Archive for October 12, 2009

Sharon’s Photos and Story from Beijing

Sharon receiving awardI have known Sharon since we taught together in China back in 1986-88, she was in a different location (Nanjing I think) while I was in Harbin.  Then we later taught together at the University of Minnesota working mostly with Chinese ITAs (international teaching assistants) up to 1993.  Now for the past decade or more, Sharon has been teaching in Tibet.  Please don’t miss the significance of what I just wrote in the last sentence.  Note also that China just awarded her for her service and that this big country is to the east of where I currently teach in Almaty, Kazakhstan.  As the crow flies, Sharon and I are fairly close in proximity but far apart in more ways than one.  I will let Sharon tell about her fantastic adventure up to Beijing.

I had the honor last week of shaking hands with Chinese Premier Wen Jiabao.  I’d almost missed the opportunity because I went to the wrong room, but was guided to the right place just in time.  I was overwhelmed by the experience, not because of who I met but more because of what I got to do… 
I was one of 100 foreigners working in China singled out to receive a “friendship award” for my contribution to the development of China.  I was flown to Beijing and put up in a nice hotel (in a suite of rooms all to myself!), invited to the State banquet celebrating the 60th anniversary of the founding of the People’s Republic of China, and taken to the parade grounds for the big parade on October 1st.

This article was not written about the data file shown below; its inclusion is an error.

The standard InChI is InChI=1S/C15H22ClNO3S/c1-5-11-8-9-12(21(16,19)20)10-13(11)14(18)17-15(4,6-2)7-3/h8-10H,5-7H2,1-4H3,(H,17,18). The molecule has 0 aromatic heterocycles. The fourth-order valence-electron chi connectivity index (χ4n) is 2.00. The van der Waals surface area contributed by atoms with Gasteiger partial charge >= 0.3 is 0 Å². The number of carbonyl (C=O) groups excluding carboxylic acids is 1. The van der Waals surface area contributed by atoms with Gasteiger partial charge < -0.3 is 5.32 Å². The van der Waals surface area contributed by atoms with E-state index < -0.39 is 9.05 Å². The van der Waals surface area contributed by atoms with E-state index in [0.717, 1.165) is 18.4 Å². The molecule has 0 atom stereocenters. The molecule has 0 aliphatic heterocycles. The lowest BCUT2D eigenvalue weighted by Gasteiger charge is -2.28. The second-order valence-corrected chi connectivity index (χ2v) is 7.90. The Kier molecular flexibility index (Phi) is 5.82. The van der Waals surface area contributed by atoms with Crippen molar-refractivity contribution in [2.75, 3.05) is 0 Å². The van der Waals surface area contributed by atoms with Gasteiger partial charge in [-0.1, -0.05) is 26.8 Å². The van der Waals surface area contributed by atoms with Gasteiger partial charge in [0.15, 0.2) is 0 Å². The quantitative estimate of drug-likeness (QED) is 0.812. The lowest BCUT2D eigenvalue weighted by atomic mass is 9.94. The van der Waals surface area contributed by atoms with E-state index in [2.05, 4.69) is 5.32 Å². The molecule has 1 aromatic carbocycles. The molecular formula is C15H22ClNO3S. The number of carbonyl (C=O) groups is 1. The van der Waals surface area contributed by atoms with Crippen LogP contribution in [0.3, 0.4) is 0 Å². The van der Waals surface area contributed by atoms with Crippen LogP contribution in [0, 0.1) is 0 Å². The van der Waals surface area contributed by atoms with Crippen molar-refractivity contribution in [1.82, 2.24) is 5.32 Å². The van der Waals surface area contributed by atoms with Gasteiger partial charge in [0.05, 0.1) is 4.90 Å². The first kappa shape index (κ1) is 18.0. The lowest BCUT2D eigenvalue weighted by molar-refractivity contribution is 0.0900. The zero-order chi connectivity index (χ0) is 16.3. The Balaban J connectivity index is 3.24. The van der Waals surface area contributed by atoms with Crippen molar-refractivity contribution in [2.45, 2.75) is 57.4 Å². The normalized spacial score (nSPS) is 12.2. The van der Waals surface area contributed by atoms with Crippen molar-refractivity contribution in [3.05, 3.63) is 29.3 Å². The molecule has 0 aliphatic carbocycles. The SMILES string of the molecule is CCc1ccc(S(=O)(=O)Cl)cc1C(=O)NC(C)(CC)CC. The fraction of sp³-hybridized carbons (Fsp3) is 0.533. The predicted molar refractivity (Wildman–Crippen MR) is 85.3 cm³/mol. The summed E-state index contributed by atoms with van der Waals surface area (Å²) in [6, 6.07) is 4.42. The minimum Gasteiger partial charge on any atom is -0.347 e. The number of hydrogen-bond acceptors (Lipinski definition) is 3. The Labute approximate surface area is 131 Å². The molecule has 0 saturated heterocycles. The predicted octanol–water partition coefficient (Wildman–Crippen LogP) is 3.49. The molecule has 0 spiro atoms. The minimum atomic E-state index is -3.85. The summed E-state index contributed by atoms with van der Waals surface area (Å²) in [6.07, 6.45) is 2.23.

This thing was too big for me.  I was intimidated by the other “experts” who also received the award: a nuclear physicist, a UN geologist, an aerospace engineer, a professor of rotor mechanics and another of biochemical engineering, the head of ophthalmology at Johns Hopkins, etc., etc., etc.  I’m just a simple English teacher who has had the honor of being granted a visa year after year to work where my heart is at home. It was indeed too big for me.  But, that was the whole point.  I wasn’t impressed with the award nearly as much as the incredible honor it was to extend blessing to the third highest leader in China.  That was an honor that didn’t come from a degree or position or level of intelligence.  It came from something far beyond myself . . . because, really, it was too big for me.
I brought home a plaque and a medallion.  I am again in awe that I might be considered worthy to do the work here that I so love to do.  Indications are that I may not need to worry about my visa again for a while. 

Keep in mind that whatever negative things the Kazakhs might say about all the foreigners who come to visit Kazakhstan as teachers or people who are part of the oil industry from distant lands, the biggest threat to them is their eastern neighbor.  This country of Kazakhstan is the size of 4 Texases, but only has under 18 million people.  China has over 1 billion people. Don’t you think they would love to claim KZ as their own as they have done with where Sharon currently teaches? The following photos are Sharon’s and what she put on MySpace.

Bejing paradeladies in redWomen soldiers

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